Around 80% of women will be afflicted by a vaginal yeast infection at least once during their lives, according to the Center for Disease Control and Prevention. The type of yeast generally responsible for the infection is called Candida albicans, and in normal conditions it exists naturally and harmlessly in women’s bodies. But hormonal changes can spark the overgrowth of Candida yeast organisms, bringing about Candidiasis or yeast infection.
The symptoms of a vaginal yeast infection can include vaginal itching and burning, irritation or redness of the vulva, a burning sensation during urination, pain during vaginal intercourse, and the production of a thick white vaginal discharge that is often described as resembling cottage cheese.
In most of the cases of vaginal yeast infection, it is caused by the species of fungus named Candida albicans. However, yeast infections can also be caused by other species of Candida, and in such cases more specialized treatment may be required.
Vaginal irritation alone may not necessarily be indicative of a yeast infection. Vaginal irritation is also caused by the use of products such as perfumed soaps, bubble baths, douches, feminine hygiene sprays, spermicides, and vaginal deodorants. A vaginal discharge can sometimes occur in between a woman's menstruation periods, but if the discharge is not accompanied by itchiness, then it is unlikely to indicate a case of Candidiasis.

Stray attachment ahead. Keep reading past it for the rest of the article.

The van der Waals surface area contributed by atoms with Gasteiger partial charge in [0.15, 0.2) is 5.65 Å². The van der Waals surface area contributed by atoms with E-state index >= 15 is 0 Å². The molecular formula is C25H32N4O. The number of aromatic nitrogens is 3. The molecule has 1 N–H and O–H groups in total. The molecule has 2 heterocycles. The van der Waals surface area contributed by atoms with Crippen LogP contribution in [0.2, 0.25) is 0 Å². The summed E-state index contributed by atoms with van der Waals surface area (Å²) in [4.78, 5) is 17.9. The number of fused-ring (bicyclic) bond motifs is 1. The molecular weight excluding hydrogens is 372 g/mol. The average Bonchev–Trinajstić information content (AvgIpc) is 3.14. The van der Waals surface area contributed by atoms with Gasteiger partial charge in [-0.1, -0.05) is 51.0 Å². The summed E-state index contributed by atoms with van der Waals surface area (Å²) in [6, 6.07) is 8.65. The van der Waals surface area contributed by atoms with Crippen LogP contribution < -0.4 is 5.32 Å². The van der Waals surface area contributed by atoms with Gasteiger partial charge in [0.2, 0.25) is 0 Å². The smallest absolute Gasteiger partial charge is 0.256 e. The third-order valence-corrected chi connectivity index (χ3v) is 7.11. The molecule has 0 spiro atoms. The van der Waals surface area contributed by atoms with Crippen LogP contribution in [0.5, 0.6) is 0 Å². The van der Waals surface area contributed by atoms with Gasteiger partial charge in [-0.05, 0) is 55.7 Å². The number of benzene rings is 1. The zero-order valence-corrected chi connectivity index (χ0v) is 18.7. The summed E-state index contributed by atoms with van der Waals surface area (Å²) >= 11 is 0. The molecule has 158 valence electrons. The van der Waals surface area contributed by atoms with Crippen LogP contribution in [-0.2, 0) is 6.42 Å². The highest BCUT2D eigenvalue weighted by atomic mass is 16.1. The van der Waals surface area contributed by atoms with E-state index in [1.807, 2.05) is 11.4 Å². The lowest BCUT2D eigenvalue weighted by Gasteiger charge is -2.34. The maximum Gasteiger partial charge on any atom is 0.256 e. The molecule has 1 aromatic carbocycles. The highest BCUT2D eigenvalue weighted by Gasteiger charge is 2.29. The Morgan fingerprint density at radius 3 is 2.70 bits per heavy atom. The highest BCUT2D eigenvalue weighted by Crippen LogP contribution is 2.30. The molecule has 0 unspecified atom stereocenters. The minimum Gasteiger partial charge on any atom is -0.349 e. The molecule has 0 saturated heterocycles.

Bodily changes may cause a woman to experience a hormonal imbalance that can create an environment conducive to a vaginal yeast infection. Among the types of bodily changes that can cause such an imbalance are: menstruation, pregnancy, diabetes, stress, fatigue, and the effects of taking birth control pills, antibiotics, or steroids.
Should you experience any of the possible symptoms of a vaginal yeast infection, you will need to get an immediate medical checkup. There are several over-the-counter medications you can get without a prescription for treating a vaginal yeast infection. However, make sure you actually do have a yeast infection before you make use of these types of medications.
It is possible, although uncommon, for a woman to infect her male *** partner with a yeast infection by means of vaginal intercourse. A woman with a yeast infection must vaginal intercourse until after she receives treatment and gets the yeast infection cured.
Worried about whether you or your partner is showing signs of a yeast infection ? You can find helpful information about its causes and remedies at http://womens-health.i-know.info